Summary

Give me cake or give me death cookies.

Sunday, 1 May 2016

'Deconstructed' Mojito Raindrop Cheesecake – Recipe

You know what another word for 'deconstructed' is? 'Lazy'.



Honestly, I've always mocked 'deconstructed' food. Sure, when done right, it looks as beautiful as fine art... but most of the time, it just ends up looking like an accident. However, since I had my heart set on putting my own twist on mizu shingen mochi (the Instagram-famous Japanese raindrop cake)... I ended up doing a bit of 'deconstruction' myself. I'm actually pretty proud of the cheesecake quenelle, I used to be pretty bad at quenelles!

It took two attempts to get the texture of the mizu shingen mochi correct, and even then it's not as crystal-clear as some of the ones on the interweb. I put this down to the type of agar used to set it: others have had the same issue. If I would have followed the original recipes for example, my jelly would have been rock-hard an opaque, and in the end I used a tiny 1g of powdered agar to 500ml liquid. This is the brand I used, by the way:


I can't guarantee this recipe will work with another brand since results seem so varied between them. Another very, very important thing you must do is weigh the agar. I got a cheap pair of tiny scales from eBay for the job.


On experimenting with moulds, I tried two kinds: my silicone hemisphere moulds, and a couple of round-bottomed glasses. To my surprise the glasses were the best, with the jelly just sliding out of them. The silicone seemed to cling to the jelly, and made them break. In short: use glass or hard plastic moulds (this will make about four large-ish ones).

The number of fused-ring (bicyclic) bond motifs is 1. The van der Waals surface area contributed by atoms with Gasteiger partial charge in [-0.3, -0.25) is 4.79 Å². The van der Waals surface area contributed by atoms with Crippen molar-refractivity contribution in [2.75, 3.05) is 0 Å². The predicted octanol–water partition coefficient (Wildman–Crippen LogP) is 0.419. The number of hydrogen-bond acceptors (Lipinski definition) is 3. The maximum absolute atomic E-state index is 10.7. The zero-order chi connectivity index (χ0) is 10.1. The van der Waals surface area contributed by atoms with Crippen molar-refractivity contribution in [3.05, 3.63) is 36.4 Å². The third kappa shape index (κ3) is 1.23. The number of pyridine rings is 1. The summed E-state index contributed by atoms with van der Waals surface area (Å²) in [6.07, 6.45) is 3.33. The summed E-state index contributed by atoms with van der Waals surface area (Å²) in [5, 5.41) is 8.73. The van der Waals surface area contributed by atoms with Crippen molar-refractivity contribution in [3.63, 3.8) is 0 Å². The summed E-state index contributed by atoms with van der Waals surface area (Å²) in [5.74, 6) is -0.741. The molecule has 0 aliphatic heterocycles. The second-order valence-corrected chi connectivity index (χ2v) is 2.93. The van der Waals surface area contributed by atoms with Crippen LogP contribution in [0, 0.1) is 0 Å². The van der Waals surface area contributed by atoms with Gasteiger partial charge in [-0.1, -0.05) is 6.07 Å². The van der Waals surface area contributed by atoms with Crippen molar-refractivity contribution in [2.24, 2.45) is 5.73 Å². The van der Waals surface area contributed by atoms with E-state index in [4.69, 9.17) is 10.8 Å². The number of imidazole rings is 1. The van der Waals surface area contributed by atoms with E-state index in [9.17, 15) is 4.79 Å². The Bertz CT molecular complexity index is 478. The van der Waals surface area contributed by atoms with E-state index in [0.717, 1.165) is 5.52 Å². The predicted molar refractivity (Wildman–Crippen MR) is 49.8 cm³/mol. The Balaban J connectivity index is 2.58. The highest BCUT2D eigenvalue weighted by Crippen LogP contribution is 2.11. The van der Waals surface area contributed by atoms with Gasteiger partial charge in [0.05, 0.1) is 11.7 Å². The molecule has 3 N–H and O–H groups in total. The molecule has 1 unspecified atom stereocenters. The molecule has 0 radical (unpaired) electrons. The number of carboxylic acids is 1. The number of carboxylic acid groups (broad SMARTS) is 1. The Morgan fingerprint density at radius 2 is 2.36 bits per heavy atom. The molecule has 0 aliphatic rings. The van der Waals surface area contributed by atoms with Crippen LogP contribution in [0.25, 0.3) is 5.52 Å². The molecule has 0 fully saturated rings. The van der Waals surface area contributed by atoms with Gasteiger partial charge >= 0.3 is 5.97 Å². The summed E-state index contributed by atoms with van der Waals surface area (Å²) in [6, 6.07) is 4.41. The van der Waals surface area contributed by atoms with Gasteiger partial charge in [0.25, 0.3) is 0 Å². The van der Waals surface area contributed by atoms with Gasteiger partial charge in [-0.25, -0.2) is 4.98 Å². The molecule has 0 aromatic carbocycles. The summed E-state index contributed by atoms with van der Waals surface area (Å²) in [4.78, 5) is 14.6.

Good.

Surprisingly bad.

Finally, used an alcohol-based extract rather than an oil-based one. I have no idea if the mizu shingen mochi will set quite as well with an oil extract... I suspect not.

Oh, and *finally* finally... yes, I did use store-bought biscuits. I just couldn't bring myself to bake a whole batch just to smash up for one shot. I used Nice biscuits because they've got coconut in them, which is always a good match with rum and lime.


With all of that in mind, let's go!

Mizu Shingen Mochi Ingredients

250ml white rum
250ml water
1 tbsp caster sugar
A few drops of peppermint extract
1g powdered agar
Mint leaves

Lime Cheesecake Ingredients

200g double cream
100g cream cheese
1 tbsp caster sugar
Juice of 1 lime

'Rubble' Ingredients:

Handful of Nice biscuits, roughly crushed
Handful of raspberries
Lime zest

Method:

1) Place the rum, water, sugar and peppermint extract in a saucepan, and sprinkle over the agar powder. Stir well, bring to the boil for a minute, and pour into your moulds. Let them cool down to room temperature, and refrigerate for at least two hours (agar sets faster than gelatine). If you like, you can suspend a mint leaf in them: wait until they stop steaming in the moulds and pop one in. Don't do it straight away though, or the leaves will turn black, and don't wait too long as the jelly does set fast.

2) Whisk the cheesecake ingredients together until it forms stiff peaks, and refrigerate for two hours as well.



3) When you're ready to serve, pop the mizu shingen jellies out of their moulds, and serve with a scoop of cheesecake, a scattering of crushed biscuits, some berries and a sprinkling of lime zest. Serve it fast: the misu shingen mochi will melt fast.










That's it, really: it's a simple process, it just takes a bit of a knack to get the raindrop cake right. Good luck, and have fun!

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